We can point out the errors to be avoided much more successfully than we can lay out a course of positive action.
G.C. Selden wrote that line in 1912. It fits Munger’s idea of inversion: figure out the best ways to lose money, then avoid doing those things. It’s a common-sense way to improve returns.
I came across this idea twice this week (it happens every week, really) from century-old sources. Selden covered the usual suspects — over-optimism, enthusiasm, stubbornness, fear, anger, greed — before summarizing his book on investor psychology.
- Your main purpose must be to keep the mind clear and well balanced. Hence, do not act hastily on apparently sensational information; do not trade so heavily as to become anxious; and do not permit yourself to be influenced by your position in the market.
- Act on your own judgment, or else act absolutely and entirely on the judgment of another, regardless of your own opinion. “Too many cooks spoil the broth.”
- When in doubt, keep out of the market. Delays cost less than losses.
- Endeavor to catch the trend of sentiment. Even if this should be temporarily against fundamental conditions, it is nevertheless unprofitable to oppose it.
- The greatest fault of ninety-nine out of one hundred active traders is being bullish at high prices and bearish at low prices. Therefore, refuse to follow the market beyond what you consider a reasonable climax, no matter how large the possible profits that you may appear to be losing by inaction.
Edwin Lefevre did something similar in his first Reminiscences article by listing the speculators’ weaknesses:
Motive. The sucker wishes to get something for nothing. He is prompted by blind greed or by the excitement of gambling. But Livingston cared for winning, for being right. Money was merely proof of it. He sees. Then he seeks to verify his sight by actual operations. It was the hot passion of a chess master for chess, however cold-bloodedly he may play the game itself; the irresistible urge to find solutions to problems. And his were all stock market problems.
Trading In And Out Of Season. Livingston had lost too many millions and had learned to wait for the right time. Too soon is as bad as too late.
Hope. The average sucker does little more than hope, whatever official reason he may give to others or to himself. But Livingston doesn’t hope; he thinks. He makes mistakes, but never the same mistake twice, for he has toward the game the curiously personal as well as utterly impersonal attitude of the artist toward his work. One of his aphorisms is “I never argue with the tape.” He is right or he is wrong; hope has nothing to do with it. And even when accidents make him lose money they don’t prove he’s wrong. So his attitude is unchanged, his confidence in himself unshaken. And that makes the millions!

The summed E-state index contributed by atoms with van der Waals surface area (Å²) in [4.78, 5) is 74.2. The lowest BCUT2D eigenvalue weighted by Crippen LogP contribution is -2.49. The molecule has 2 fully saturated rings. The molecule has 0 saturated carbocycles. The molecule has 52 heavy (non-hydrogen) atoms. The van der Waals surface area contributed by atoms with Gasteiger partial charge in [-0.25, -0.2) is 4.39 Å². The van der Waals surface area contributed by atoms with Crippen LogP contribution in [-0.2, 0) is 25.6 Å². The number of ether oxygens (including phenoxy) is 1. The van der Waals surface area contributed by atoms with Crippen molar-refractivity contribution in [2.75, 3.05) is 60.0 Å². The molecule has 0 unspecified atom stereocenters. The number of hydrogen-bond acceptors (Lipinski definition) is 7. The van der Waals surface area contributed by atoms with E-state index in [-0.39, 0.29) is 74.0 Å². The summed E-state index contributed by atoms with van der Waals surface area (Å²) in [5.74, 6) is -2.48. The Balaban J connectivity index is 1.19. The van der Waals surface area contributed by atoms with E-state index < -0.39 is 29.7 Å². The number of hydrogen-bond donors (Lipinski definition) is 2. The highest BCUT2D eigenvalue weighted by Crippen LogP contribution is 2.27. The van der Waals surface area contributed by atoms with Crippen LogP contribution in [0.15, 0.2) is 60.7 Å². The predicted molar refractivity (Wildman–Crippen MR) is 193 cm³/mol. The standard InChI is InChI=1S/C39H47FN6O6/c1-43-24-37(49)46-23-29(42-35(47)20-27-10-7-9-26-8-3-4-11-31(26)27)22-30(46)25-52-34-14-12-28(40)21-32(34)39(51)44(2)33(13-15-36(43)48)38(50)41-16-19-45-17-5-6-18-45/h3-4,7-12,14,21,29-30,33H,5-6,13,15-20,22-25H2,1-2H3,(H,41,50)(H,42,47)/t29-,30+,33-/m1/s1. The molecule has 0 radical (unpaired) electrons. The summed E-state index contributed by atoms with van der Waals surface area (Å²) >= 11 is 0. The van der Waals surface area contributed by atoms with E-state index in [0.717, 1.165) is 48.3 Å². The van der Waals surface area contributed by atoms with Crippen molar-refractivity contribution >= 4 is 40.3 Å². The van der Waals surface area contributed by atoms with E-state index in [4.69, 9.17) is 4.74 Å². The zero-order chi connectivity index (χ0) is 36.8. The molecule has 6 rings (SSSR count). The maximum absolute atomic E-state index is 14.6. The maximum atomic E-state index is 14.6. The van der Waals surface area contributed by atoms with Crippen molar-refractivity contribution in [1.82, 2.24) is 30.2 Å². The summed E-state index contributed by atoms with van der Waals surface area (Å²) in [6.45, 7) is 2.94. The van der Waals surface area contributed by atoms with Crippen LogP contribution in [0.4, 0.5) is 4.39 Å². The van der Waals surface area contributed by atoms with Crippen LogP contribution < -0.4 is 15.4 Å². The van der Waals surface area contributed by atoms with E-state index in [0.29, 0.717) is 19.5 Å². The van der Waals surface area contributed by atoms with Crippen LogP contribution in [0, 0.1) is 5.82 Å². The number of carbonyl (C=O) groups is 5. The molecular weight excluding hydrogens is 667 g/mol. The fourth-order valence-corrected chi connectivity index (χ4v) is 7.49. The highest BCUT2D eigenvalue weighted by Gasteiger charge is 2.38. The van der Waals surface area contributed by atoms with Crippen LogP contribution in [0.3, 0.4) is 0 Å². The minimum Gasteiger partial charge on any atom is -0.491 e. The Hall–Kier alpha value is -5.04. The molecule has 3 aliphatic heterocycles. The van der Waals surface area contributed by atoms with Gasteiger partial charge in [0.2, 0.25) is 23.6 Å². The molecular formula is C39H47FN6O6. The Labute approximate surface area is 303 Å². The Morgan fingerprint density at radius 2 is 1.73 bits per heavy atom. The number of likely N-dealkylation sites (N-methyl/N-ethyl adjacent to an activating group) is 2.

Lack Of Knowledge Of The Game. Lack of knowledge of market movements, of general trade conditions, of specific conditions affecting specific stocks, of values, of money conditions, contributes to make the public lose. But Livingston knows and studies all the time. He reads trade papers, and hires experts, and gets reports, and is forever on his own job.
Inexperience In The Stock Market. It is the one business Livingston knows. He has been in it since he was fourteen.
Temperamental Unfitness. That is back of many failures.
Investors only have a few edges to exploit. Charlie Ellis broke the edges into three buckets: intellectual, physical, and emotional. You can out-think, out-work, or out-behave the collective market. None are easy.
Yet, 100 years ago, the writers above — and other’s before them — knew that if you didn’t get behavior right, hard work or genius wouldn’t matter.
The lists above are just a few possibilities for a behavioral edge. A couple fit closer with trading than investing, but they all have merit. Here’s the best part. You don’t need genius, luck, or clairvoyance to follow it. And you don’t need to put in 12 hour days, 6 days a week either.
The confusing part is people will still discount behavior because its easier to accept poor returns are a portfolio problem, not a me problem. And that is why a behavioral edge is the most enduring.
- Unbreakable – MicroCapClub
- How’s Your Aim? – Above the Market
- The Greatest Asset Bubble of All Time – Of Dollars and Data
- Increasing Returns and the New World of Business – HBR
- The Curse of Popularity – Alpha Architect
- Why Credit Analysts Must Keep an Eye on the Market – S. Bakshi
- Chuck Akre: The Three-Legged Stool (podcast) – Invest Like the Best
- 32 Thoughts From a 32-Year-Old – R. Holiday
- Your Professional Decline Is Coming (Much) Sooner Than You Think – The Atlantic
- So, Gutenberg Didn’t Actually Invent the Printing Press – Literary Hub
- Buildings Can Be Designed to Withstand Earthquakes. Why Doesn’t the US Build More? – NY Times